Regarding Nebraska's offense, Ron Kellogg III speaks with authority and a high degree of credibility.
Same goes for when he opens up about Taylor Martinez.
Kellogg chuckles at the notion that Martinez is "uptight" (Kellogg's word). In fact, Martinez is refreshingly "down-to-earth and laid-back," says the affable Kellogg, who will be Taylor's off-campus roommate starting next month.
Kellogg and Martinez "are like the odd couple," Nebraska offensive coordinator Tim Beck says with a chuckle.
In some ways, perhaps. Kellogg, the Huskers' No. 2 quarterback, is a prototypical pass-first guy who, unlike Martinez, has obvious limitations as a runner. Kellogg, at least on the surface, is a bit more easygoing — not that it matters at all to me.
It's interesting talking to Kellogg because he knows aspects of Martinez's game that a layman might not recognize.
"The main thing we notice is Taylor is a field general now," says Kellogg, a senior walk-on from Omaha Westside High School. "It's definitely his team. I guess people don't really notice that when (they) watch the games on TV. But if you're on the sideline watching him, you can see him taking charge."
Nebraska on Monday completed its ninth spring practice. The Huskers will practice five more times before the April 6 Red-White scrimmage.
The coaches will continue to be cautious with Martinez, a full-time starter since his freshman year. No need to test him extensively in scrimmages. They know what they have in Martinez — a dynamic runner and improving passer. Someone capable of big plays both on the ground and through the air, but also someone who has held back the offense with too many turnovers.
Kellogg knows perhaps better than anyone what Nebraska has in Martinez. A passive California kid? Well, not quite, Kellogg says. No way a passive quarterback could orchestrate last season's run of comeback wins.
"That was all him," Kellogg says. "Being able to make the right checks and throw the ball to the right person depending on coverage, you could see he'd been studying film and working on it. That was all the dedication he's put into it."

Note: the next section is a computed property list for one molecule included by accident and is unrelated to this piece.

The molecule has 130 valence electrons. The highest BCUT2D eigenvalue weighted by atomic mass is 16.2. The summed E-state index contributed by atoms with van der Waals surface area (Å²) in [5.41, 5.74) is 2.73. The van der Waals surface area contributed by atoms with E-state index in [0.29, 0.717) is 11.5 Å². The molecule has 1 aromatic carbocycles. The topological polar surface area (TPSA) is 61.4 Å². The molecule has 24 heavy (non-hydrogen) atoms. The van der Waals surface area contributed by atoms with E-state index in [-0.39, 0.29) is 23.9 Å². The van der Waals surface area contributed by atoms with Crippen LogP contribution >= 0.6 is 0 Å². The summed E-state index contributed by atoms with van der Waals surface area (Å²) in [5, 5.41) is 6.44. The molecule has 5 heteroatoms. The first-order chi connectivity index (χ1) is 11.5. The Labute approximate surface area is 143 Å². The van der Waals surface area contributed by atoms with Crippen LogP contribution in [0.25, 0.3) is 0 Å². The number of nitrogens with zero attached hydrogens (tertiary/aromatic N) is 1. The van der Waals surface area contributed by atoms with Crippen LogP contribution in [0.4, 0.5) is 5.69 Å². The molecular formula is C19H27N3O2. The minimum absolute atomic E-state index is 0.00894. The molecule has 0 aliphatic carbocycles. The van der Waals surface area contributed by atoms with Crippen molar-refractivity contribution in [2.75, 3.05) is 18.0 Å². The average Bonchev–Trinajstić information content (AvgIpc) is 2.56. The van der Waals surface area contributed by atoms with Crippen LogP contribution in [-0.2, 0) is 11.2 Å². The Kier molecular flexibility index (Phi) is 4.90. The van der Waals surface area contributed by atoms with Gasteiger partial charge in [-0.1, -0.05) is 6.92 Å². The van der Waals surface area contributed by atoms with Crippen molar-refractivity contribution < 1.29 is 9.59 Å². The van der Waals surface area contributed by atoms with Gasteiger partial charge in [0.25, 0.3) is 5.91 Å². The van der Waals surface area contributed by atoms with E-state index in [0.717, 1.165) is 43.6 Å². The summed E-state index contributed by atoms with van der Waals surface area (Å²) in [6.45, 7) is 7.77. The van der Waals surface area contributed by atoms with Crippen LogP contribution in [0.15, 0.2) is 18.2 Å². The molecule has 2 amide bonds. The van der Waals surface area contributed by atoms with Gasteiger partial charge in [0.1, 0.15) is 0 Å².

Kellogg knows all the nooks and crannies of Beck's no-huddle, spread system. Kellogg says he is like a "mini-coach," yet relates to Martinez on a player-to-player level. They study video. Kellogg makes suggestions. On gameday, he is in direct communication with Martinez "80 to 90 percent of the time," he says.
In other words, Kellogg's role is imperative, both on the playing field and off.
"You kind of take Ronnie for granted sometimes," Beck says. "It's rare to have a guy who's so unselfish, team-driven. He really does know his role. He competes and pushes Taylor hard. He pushes Tommy (Armstrong). They all push each other.
"By the same token, (Kellogg) wants the best player to be playing and he wants that best player to be the absolute best player he can be."
Kellogg knows what it takes for a quarterback to make Beck's offense click.
To that end, Kellogg says it's imperative for the QB to position players correctly "because we're always moving." The tempo is fast, and Beck wants it even faster in 2013.
Kellogg appreciates the freedom Beck's offense affords quarterbacks. Beck likes to tell his QBs they "have the chalk last," meaning if they see reason to change a play Beck calls from the press box, hey, go for it.
"You have to make sure you know what the safeties are doing because that's key — we could change (the play) at any moment," Kellogg says. "You really just have to get the team in a good play" relative to what the defense is showing.
Because calls occur at the line of scrimmage, with the play clock ticking, it becomes a formidable mental challenge, Kellogg says.
Even in practice.
"You have coach Bo (Pelini), who's throwing out all these different defenses — ones you never see during the season — but it's a good thing for us, especially for Taylor," Kellogg says. "Sometimes it gets cloudy, but with all the repetition in practice, it becomes easy once the season comes around."
The 6-foot-1, 210-pound Kellogg, who appeared in four games last season, prides himself on getting the ball to the right people in the right places.
"Just being a field general," he says. "I mean, Taylor does it, too. We all do. That's our main mission. Get the ball. Get completions. Don't make weird throws. Don't throw interceptions, fumble or get sacked. Just get positive yards and score."
Be a distributor. In that regard, it makes sense Kellogg started two seasons as a point guard at Westside. His father, Ron Kellogg Jr., was a left-handed sharp-shooter at Kansas, an All-Big Eight player who in 1985 made 16 of 19 field-goal attempts at the Devaney Sports Center.
I'll never forget the crowd's gasps of utter disbelief as Kellogg made shot after shot, mostly from long range.
Kellogg III shoots (and throws) with his right hand. Nevertheless, the younger Kellogg says his shot was "pretty silky."
He's quick with a smile. Easygoing. But he also is serious about his job. Yeah, like Martinez.
Kellogg would know.